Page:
“We’ve been engaged with the APTIM team since early 2019 providing SiteSense, our mobile construction SaaS solution, for their maintenance and construction projects, allowing them to track materials and equipment, and manage inventory.
We have been working with the APTIM team to standardize material tracking processes and procedures, ultimately with the goal of reducing the amount of time spent looking for materials. Industry studies show that better management of materials can lead to a 16% increase in craft labour productivity.
Everyone knows construction is one of the oldest industries but it’s one of the least tech driven comparatively. About 95% of Engineering and Construction data captured goes unused, 13% of working hours are spent looking for data and around 30% of companies have applications that don’t integrate.
With APTIM, we’re looking at early risk detection, through predictive analysis and forecasting of material constraints, integrating with the ecosystem of software platforms and reporting on real-time data with a ‘field-first’ focus – through initiatives like the Digital Foreman. The APTIM team has seen great wins in the field, utilising bar-code technology, to check in thousands of material items quickly compared to manual methods.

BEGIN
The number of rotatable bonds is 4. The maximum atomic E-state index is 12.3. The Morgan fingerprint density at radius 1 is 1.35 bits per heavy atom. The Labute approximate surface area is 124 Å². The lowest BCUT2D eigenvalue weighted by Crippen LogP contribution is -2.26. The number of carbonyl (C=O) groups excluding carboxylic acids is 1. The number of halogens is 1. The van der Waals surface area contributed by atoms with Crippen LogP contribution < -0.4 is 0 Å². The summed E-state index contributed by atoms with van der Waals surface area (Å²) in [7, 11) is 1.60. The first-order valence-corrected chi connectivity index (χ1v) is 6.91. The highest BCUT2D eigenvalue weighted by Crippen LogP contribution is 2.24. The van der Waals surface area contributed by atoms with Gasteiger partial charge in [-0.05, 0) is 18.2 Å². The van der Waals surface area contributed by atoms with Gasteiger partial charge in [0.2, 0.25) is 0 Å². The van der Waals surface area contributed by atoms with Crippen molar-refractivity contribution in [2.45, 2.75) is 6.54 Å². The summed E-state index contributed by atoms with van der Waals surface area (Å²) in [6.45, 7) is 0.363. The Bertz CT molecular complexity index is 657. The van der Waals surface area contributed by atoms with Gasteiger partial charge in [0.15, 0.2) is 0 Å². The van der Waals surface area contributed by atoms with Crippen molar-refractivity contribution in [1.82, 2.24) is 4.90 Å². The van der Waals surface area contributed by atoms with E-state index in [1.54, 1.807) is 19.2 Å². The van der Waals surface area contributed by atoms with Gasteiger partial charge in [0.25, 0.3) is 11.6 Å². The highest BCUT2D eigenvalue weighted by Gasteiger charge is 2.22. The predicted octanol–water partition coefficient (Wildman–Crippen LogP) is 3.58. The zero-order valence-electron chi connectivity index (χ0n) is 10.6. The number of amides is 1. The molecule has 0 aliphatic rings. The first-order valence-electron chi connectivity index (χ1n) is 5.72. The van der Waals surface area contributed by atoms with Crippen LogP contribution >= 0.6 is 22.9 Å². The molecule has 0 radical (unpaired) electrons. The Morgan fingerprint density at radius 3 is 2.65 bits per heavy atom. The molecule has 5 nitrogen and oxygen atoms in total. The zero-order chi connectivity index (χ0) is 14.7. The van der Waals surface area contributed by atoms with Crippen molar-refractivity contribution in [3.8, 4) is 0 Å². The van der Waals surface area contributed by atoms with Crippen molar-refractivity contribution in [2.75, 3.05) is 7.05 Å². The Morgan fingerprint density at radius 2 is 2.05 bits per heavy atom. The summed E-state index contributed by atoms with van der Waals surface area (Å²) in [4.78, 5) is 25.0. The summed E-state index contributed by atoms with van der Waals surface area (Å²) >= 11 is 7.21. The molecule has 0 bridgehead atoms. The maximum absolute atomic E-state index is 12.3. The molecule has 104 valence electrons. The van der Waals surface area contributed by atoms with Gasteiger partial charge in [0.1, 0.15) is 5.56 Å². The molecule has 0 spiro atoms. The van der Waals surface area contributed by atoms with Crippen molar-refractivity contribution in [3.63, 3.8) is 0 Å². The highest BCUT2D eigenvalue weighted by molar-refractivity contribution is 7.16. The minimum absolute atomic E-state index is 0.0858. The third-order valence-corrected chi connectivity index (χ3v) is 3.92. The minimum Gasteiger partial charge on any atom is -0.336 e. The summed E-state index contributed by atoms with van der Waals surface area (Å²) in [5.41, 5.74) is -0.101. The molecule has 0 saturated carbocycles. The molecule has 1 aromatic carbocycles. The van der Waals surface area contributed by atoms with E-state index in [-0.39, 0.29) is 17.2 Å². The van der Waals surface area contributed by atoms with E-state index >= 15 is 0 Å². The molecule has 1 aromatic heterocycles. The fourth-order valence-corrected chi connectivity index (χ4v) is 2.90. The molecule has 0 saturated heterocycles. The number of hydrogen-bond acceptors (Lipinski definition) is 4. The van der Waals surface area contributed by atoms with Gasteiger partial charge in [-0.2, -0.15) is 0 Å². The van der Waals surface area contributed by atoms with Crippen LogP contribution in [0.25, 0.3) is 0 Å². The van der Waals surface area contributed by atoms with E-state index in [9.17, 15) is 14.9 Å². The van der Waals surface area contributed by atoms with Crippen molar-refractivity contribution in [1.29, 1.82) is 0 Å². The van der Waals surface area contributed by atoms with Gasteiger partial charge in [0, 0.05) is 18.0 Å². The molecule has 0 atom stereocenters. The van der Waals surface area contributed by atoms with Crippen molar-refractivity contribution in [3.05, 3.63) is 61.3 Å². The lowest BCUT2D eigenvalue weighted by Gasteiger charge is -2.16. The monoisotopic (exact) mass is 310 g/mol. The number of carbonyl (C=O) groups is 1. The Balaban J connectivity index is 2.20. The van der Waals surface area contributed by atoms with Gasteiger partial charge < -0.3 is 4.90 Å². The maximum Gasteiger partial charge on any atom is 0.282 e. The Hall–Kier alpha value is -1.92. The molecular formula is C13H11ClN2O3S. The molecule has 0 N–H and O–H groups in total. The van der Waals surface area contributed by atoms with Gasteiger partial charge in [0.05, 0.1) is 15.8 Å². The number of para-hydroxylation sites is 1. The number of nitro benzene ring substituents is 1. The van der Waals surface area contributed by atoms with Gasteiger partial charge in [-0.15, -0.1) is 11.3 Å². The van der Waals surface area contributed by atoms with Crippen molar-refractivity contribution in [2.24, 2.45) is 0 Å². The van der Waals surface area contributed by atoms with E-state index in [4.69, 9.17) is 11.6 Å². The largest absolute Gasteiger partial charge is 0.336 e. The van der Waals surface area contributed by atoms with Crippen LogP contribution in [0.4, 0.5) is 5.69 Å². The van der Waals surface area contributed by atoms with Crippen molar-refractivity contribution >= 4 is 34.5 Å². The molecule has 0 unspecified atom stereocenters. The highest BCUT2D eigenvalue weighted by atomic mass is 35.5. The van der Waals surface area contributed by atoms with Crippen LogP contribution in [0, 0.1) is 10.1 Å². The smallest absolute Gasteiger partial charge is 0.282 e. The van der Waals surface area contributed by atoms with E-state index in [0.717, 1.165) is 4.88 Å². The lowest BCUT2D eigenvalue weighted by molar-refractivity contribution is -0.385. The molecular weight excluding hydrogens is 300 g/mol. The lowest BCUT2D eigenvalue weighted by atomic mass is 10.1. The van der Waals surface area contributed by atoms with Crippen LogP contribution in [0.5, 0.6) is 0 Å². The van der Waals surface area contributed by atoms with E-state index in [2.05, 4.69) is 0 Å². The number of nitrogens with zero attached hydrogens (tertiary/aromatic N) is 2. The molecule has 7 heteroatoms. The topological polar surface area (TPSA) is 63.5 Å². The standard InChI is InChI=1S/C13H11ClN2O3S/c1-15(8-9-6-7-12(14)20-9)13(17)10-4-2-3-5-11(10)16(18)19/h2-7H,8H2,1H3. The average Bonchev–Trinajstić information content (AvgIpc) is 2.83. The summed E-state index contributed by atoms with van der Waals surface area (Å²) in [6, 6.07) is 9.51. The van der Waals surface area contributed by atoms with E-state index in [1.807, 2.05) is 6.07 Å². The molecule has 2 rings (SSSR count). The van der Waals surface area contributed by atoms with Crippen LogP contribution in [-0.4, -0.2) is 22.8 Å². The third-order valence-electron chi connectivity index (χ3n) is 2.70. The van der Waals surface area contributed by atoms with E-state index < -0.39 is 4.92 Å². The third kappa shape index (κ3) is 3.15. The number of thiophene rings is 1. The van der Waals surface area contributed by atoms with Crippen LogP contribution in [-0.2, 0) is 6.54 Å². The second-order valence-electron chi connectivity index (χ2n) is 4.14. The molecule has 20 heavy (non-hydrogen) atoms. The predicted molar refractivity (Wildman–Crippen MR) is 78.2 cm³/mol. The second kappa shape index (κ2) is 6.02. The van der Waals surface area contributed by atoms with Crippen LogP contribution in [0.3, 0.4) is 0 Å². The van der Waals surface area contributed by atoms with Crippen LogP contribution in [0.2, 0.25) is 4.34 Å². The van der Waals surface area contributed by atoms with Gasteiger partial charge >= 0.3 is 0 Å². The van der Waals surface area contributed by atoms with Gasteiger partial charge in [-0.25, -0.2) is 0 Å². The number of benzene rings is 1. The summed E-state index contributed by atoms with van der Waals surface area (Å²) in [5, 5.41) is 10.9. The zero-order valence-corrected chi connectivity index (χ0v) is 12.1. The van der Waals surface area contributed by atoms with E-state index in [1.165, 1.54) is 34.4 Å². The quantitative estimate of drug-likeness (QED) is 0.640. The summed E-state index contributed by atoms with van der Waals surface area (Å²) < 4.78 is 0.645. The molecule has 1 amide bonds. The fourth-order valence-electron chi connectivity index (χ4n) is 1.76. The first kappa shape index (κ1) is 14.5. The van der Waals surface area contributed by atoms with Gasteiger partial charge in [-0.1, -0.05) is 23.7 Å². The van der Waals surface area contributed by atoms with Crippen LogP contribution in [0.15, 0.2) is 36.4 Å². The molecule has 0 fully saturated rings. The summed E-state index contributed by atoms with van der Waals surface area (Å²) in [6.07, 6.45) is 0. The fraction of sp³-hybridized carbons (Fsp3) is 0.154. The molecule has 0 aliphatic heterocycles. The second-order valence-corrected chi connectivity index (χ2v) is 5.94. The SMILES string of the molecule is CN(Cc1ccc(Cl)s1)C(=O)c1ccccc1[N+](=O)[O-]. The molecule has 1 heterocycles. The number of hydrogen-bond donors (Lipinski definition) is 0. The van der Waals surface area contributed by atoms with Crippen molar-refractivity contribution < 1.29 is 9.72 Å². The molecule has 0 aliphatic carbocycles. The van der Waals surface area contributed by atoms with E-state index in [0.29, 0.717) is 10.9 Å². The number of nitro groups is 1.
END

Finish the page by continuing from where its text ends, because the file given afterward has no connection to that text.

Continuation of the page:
There are three key areas when it comes to successful Materials Management in the software sector – culture, technology, and vendor engagement.
Given the state of world affairs, access to data needs to be off site via the cloud to support remote working conditions, providing a ‘single source of truth’ accessed by many parties; the tech sector is always growing, so companies need faster and more reliable access to this cloud data; digital supply chain initiatives engage vendors a lot earlier in the process to drive collaboration and to engage with their clients, which gives more assurance as there is more emphasis on automating data capture.
It’s been a challenging period with the pandemic, particularly for the supply chain. Look what happened in the Suez Canal – things can suddenly impact material costs and availability, and you really have to be more efficient to survive and succeed. Virtual system access can solve some issues and you need to look at data access in a wider net.
Solving problems comes down to better visibility, and proactively solving issues with vendors and enabling construction teams to execute their work. The biggest cause of delays is not being able to provide teams with what they need.
On average 2% of materials are lost or re-ordered, which only factors in the material cost, what is not captured is the duplicated effort of procurement, vendor and shipping costs, all of which have an environmental impact.
As things start to stabilise, APTIM continues to utilize SiteSense to boost efficiencies and solve productivity issues proactively. Integrating with 3D/4D modelling is just the precipice of what we can do. Access to data can help you firm up bids to win work, to make better cost estimates, and AI and ML are the next phase, providing an eco-system of tools.
A key focus for Intelliwave and APTIM is to increase the availability of data, whether it’s creating a data warehouse for visualisations or increasing integrations to provide additional value. We want to move to a more of an enterprise usage phase – up to now it’s been project based – so more people can access data in real time.